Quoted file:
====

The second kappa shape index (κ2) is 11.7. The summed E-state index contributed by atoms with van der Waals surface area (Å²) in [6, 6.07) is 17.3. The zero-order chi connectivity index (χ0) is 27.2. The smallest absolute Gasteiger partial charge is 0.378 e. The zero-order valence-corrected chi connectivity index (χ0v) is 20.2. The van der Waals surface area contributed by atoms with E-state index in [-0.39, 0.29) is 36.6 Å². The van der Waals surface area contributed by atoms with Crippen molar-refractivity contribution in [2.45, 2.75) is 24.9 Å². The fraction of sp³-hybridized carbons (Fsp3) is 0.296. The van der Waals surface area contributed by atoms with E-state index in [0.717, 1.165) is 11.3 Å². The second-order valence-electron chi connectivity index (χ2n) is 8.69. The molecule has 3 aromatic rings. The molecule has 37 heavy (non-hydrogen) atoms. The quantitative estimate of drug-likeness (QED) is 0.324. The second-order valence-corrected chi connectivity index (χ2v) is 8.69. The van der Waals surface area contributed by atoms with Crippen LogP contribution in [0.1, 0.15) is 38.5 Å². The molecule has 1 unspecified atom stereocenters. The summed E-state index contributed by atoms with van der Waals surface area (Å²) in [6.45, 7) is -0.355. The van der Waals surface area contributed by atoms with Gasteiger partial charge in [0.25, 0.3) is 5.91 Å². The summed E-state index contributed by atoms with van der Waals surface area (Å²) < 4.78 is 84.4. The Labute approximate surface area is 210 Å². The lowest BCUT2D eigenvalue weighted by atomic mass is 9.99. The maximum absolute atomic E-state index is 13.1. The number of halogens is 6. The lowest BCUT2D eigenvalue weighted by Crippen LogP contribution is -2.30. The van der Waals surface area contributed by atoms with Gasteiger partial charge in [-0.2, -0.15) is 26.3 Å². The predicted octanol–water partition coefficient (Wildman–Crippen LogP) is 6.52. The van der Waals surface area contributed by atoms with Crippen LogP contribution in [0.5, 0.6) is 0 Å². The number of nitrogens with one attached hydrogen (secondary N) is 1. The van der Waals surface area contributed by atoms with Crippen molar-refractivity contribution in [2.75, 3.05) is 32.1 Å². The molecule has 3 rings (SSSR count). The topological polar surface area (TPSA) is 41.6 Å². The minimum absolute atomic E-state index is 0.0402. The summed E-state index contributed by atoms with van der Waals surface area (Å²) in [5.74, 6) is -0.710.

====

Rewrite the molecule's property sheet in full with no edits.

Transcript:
The second kappa shape index (κ2) is 11.7. The summed E-state index contributed by atoms with van der Waals surface area (Å²) in [6, 6.07) is 17.3. The zero-order chi connectivity index (χ0) is 27.2. The smallest absolute Gasteiger partial charge is 0.378 e. The zero-order valence-corrected chi connectivity index (χ0v) is 20.2. The van der Waals surface area contributed by atoms with E-state index in [-0.39, 0.29) is 36.6 Å². The van der Waals surface area contributed by atoms with Crippen molar-refractivity contribution in [2.45, 2.75) is 24.9 Å². The fraction of sp³-hybridized carbons (Fsp3) is 0.296. The van der Waals surface area contributed by atoms with E-state index in [0.717, 1.165) is 11.3 Å². The second-order valence-electron chi connectivity index (χ2n) is 8.69. The molecule has 3 aromatic rings. The molecule has 37 heavy (non-hydrogen) atoms. The quantitative estimate of drug-likeness (QED) is 0.324. The second-order valence-corrected chi connectivity index (χ2v) is 8.69. The van der Waals surface area contributed by atoms with Crippen LogP contribution in [0.1, 0.15) is 38.5 Å². The molecule has 1 unspecified atom stereocenters. The summed E-state index contributed by atoms with van der Waals surface area (Å²) in [6.45, 7) is -0.355. The van der Waals surface area contributed by atoms with Gasteiger partial charge in [0.25, 0.3) is 5.91 Å². The summed E-state index contributed by atoms with van der Waals surface area (Å²) < 4.78 is 84.4. The Labute approximate surface area is 210 Å². The lowest BCUT2D eigenvalue weighted by atomic mass is 9.99. The maximum absolute atomic E-state index is 13.1. The number of halogens is 6. The lowest BCUT2D eigenvalue weighted by Crippen LogP contribution is -2.30. The van der Waals surface area contributed by atoms with Gasteiger partial charge in [-0.2, -0.15) is 26.3 Å². The predicted octanol–water partition coefficient (Wildman–Crippen LogP) is 6.52. The van der Waals surface area contributed by atoms with Crippen LogP contribution in [0.5, 0.6) is 0 Å². The number of nitrogens with one attached hydrogen (secondary N) is 1. The van der Waals surface area contributed by atoms with Crippen molar-refractivity contribution in [2.75, 3.05) is 32.1 Å². The molecule has 3 rings (SSSR count). The topological polar surface area (TPSA) is 41.6 Å². The minimum absolute atomic E-state index is 0.0402. The summed E-state index contributed by atoms with van der Waals surface area (Å²) in [5.74, 6) is -0.710.